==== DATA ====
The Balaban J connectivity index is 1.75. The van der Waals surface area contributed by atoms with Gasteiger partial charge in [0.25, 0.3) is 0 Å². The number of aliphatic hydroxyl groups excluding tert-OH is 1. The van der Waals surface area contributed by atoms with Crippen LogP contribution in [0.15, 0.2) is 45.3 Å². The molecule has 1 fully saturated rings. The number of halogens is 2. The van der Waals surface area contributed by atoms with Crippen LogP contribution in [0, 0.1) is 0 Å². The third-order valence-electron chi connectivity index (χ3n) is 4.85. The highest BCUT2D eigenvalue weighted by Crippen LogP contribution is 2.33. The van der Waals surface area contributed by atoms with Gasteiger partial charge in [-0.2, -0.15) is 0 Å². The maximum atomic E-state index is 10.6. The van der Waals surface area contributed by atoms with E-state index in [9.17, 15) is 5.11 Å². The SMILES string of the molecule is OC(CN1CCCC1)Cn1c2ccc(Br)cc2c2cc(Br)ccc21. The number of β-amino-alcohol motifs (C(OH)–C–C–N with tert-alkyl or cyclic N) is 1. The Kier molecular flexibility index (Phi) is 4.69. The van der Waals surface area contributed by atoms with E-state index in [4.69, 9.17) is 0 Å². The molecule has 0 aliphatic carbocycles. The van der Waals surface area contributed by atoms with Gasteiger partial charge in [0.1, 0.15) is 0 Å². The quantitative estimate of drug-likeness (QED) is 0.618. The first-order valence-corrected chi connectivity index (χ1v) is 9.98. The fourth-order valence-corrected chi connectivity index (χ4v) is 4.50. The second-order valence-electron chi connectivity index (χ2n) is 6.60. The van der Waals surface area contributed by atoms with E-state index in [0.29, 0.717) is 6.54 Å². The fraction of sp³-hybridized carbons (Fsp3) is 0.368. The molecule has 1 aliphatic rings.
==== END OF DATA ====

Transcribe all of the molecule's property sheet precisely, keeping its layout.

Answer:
The Balaban J connectivity index is 1.75. The van der Waals surface area contributed by atoms with Gasteiger partial charge in [0.25, 0.3) is 0 Å². The number of aliphatic hydroxyl groups excluding tert-OH is 1. The van der Waals surface area contributed by atoms with Crippen LogP contribution in [0.15, 0.2) is 45.3 Å². The molecule has 1 fully saturated rings. The number of halogens is 2. The van der Waals surface area contributed by atoms with Crippen LogP contribution in [0, 0.1) is 0 Å². The third-order valence-electron chi connectivity index (χ3n) is 4.85. The highest BCUT2D eigenvalue weighted by Crippen LogP contribution is 2.33. The van der Waals surface area contributed by atoms with Gasteiger partial charge in [-0.2, -0.15) is 0 Å². The maximum atomic E-state index is 10.6. The van der Waals surface area contributed by atoms with E-state index in [9.17, 15) is 5.11 Å². The SMILES string of the molecule is OC(CN1CCCC1)Cn1c2ccc(Br)cc2c2cc(Br)ccc21. The number of β-amino-alcohol motifs (C(OH)–C–C–N with tert-alkyl or cyclic N) is 1. The Kier molecular flexibility index (Phi) is 4.69. The van der Waals surface area contributed by atoms with E-state index in [4.69, 9.17) is 0 Å². The molecule has 0 aliphatic carbocycles. The van der Waals surface area contributed by atoms with Gasteiger partial charge in [0.1, 0.15) is 0 Å². The quantitative estimate of drug-likeness (QED) is 0.618. The first-order valence-corrected chi connectivity index (χ1v) is 9.98. The fourth-order valence-corrected chi connectivity index (χ4v) is 4.50. The second-order valence-electron chi connectivity index (χ2n) is 6.60. The van der Waals surface area contributed by atoms with E-state index in [0.29, 0.717) is 6.54 Å². The fraction of sp³-hybridized carbons (Fsp3) is 0.368. The molecule has 1 aliphatic rings.